Thesis: In The Handmaid’s Tale, Atwood characterizes Handmaids, as women with expectations to obey the society’s hierarchy, as reproducers, symbolizing how inferior the Handmaid class is to others within Gilead; the class marginalization of Handmaids reveals the use of hierarchical control exerted to eliminate societal flaws among citizens.
Cora’s unpleasant reaction towards Offred, when she arrives at their home, represents how other classes automatically feel superior over Handmaids. When Offred walks in, she instantly is judged after she sees Cora “frowning...[Cora] tears out three tokens and hands them to [Offred]. [Cora’s] face might be kindly if she would smile. But, the frown isn’t personal: it’s the red dress she disapproves of, and what it stands for” (Atwood, 10). The tokens given to Offred symbolize the oppression of Handmaids throughout Gilead, since these women are handed money with no value. Granted, that the tokens have no worth outside of the imperialized area, this shows how women like Offred are looked at worthlessly. Handing out tokens instead of real money demonstrates how the government does not trust Handmaids; they believe these women will use legitimate money to escape Gilead, or rebel by accessing black market goods. With Handmaids associated with reproductive organs, and thought of as vessels for this process, the women wear red to exploit their societal intentions. Being that the color red symbolizes impregnation, it displays the advantage Handmaid’s attain over resentful women in society; this advantage is ironic due to the fact that higher classes in Gilead look down on Handmaids even though...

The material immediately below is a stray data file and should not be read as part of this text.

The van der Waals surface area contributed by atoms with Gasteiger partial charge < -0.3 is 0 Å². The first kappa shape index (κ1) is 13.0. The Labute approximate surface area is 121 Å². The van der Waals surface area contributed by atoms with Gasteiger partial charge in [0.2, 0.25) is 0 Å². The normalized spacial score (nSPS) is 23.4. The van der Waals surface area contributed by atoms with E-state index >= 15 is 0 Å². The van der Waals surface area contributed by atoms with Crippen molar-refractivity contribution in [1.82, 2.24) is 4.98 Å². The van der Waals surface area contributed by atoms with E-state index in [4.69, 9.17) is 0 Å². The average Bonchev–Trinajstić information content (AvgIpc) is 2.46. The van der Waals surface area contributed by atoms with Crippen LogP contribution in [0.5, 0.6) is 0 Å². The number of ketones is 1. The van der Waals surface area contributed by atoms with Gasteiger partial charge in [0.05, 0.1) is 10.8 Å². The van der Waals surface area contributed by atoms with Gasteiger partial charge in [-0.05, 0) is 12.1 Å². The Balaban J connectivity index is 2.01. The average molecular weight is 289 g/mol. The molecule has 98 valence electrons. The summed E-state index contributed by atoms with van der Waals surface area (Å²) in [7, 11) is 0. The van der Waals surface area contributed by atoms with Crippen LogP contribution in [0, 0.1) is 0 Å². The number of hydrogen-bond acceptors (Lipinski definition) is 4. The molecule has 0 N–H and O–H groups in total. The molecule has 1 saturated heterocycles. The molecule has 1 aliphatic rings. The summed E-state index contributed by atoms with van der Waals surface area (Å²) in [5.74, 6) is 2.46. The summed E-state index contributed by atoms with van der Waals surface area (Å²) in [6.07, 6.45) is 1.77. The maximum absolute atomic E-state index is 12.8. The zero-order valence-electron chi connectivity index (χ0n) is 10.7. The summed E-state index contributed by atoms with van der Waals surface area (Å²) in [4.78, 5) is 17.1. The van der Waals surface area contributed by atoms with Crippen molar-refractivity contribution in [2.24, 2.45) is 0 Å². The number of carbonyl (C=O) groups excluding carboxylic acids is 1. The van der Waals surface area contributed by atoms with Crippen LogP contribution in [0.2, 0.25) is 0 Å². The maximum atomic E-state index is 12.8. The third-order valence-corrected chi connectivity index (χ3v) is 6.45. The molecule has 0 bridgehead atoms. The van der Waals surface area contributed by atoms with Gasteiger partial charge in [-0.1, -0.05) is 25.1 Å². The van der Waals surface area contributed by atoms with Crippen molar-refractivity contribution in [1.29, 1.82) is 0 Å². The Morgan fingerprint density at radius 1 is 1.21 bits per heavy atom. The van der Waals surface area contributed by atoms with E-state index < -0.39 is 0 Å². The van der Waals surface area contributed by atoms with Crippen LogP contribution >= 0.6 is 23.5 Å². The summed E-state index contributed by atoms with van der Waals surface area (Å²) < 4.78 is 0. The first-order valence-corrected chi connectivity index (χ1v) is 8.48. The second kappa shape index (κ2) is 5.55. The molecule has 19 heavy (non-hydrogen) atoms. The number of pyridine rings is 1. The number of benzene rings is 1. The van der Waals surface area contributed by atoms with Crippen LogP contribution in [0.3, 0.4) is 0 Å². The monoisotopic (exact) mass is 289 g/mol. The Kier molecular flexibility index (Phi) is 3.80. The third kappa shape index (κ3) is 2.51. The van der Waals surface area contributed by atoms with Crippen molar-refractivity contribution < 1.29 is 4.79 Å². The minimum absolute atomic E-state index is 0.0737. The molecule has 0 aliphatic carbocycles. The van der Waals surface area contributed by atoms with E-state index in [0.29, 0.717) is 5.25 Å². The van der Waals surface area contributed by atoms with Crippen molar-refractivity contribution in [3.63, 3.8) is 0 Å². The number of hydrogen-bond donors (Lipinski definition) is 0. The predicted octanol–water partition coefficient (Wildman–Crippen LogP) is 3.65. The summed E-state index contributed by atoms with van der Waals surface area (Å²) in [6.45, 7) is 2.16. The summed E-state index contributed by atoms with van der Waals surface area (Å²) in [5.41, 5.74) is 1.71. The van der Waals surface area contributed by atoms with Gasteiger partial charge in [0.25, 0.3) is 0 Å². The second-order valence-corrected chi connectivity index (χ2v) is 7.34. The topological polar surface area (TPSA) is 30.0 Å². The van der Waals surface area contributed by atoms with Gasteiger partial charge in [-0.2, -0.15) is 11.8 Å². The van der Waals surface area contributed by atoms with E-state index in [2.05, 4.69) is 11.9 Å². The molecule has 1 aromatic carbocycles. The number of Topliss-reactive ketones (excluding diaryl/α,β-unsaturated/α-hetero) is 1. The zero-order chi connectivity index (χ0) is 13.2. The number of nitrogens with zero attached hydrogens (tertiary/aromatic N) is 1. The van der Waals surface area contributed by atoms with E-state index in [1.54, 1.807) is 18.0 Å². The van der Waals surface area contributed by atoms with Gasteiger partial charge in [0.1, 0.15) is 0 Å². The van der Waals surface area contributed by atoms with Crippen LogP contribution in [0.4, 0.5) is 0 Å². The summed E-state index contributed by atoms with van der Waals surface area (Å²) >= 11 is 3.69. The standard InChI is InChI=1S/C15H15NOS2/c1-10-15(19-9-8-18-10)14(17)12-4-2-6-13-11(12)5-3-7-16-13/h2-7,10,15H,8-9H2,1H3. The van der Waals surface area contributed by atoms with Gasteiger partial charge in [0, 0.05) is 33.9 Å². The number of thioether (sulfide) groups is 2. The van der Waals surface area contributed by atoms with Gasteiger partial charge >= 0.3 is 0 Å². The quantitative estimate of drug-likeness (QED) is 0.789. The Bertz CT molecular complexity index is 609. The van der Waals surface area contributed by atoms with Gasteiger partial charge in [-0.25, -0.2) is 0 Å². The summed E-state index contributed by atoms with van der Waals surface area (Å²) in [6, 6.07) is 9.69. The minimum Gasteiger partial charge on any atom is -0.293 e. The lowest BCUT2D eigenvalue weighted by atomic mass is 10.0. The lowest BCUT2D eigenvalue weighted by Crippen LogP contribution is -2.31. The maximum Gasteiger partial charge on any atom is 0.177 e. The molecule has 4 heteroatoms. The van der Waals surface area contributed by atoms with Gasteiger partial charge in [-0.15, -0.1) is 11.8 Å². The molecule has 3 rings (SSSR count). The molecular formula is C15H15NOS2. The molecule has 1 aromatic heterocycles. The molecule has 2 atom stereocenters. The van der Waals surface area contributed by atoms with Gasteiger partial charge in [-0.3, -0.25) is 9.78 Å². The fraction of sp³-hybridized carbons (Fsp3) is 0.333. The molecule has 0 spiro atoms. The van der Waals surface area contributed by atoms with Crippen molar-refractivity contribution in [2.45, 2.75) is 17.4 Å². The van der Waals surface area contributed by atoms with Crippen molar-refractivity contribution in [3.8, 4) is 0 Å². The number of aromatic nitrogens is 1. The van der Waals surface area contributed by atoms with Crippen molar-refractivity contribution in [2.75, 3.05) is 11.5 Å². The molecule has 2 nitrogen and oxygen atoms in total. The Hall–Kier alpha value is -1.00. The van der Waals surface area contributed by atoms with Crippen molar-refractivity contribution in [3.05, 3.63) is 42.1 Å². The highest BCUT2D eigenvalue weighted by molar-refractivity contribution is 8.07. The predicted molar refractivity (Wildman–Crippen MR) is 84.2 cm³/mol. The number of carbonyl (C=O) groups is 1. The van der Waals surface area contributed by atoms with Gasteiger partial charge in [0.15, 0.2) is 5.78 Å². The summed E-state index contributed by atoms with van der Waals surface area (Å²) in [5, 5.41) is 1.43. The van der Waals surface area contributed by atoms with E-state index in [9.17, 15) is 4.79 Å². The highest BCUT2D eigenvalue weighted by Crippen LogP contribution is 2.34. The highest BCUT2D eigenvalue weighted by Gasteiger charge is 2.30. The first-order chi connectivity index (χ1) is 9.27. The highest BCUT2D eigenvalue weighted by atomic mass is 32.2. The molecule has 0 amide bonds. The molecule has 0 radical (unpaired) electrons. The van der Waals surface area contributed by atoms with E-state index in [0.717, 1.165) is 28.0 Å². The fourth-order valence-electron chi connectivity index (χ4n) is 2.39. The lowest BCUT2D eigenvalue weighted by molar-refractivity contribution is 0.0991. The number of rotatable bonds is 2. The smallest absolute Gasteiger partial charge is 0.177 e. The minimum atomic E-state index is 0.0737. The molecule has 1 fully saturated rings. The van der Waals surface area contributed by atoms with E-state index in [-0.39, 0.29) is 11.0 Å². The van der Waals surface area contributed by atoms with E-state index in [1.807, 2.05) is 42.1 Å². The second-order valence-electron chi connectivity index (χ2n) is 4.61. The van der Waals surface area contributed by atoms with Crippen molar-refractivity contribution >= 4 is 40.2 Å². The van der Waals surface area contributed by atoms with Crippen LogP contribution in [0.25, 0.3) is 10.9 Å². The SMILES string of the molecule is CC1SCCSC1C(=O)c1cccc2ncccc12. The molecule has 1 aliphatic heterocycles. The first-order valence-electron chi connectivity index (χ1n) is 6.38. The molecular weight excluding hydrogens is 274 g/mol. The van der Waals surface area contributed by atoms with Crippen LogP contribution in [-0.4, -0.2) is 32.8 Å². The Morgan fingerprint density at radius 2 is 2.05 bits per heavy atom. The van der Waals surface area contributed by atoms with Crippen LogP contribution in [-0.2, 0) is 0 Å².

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... pre-Gilead, and is miserable within the society; this unhappiness is due to the fact that she is oppressed, does not have freedom, and cannot feel real love. The phrase wrapping is also symbolic, since it affiliates with the idea of a wrapped present; describing her organ like a red wrapped present establishes how Offred’s only goal is to become pregnant, avoid miscarriage, and carry on her job as a Handmaid. Plus, describing her body part within wrapping connotes the nastiness of men; Offred and other women believe men only desire sexual satisfaction. With hierarchical figures in Gilead forcing Handmaids to wear concealing red dresses, this expresses how these women are isolated by higher class citizens who reinforce that a Handmaid’s job is only to procreate, and exaggerate the importance of pleasure-less reproduction.
The Handmaid's Tale by Atwood
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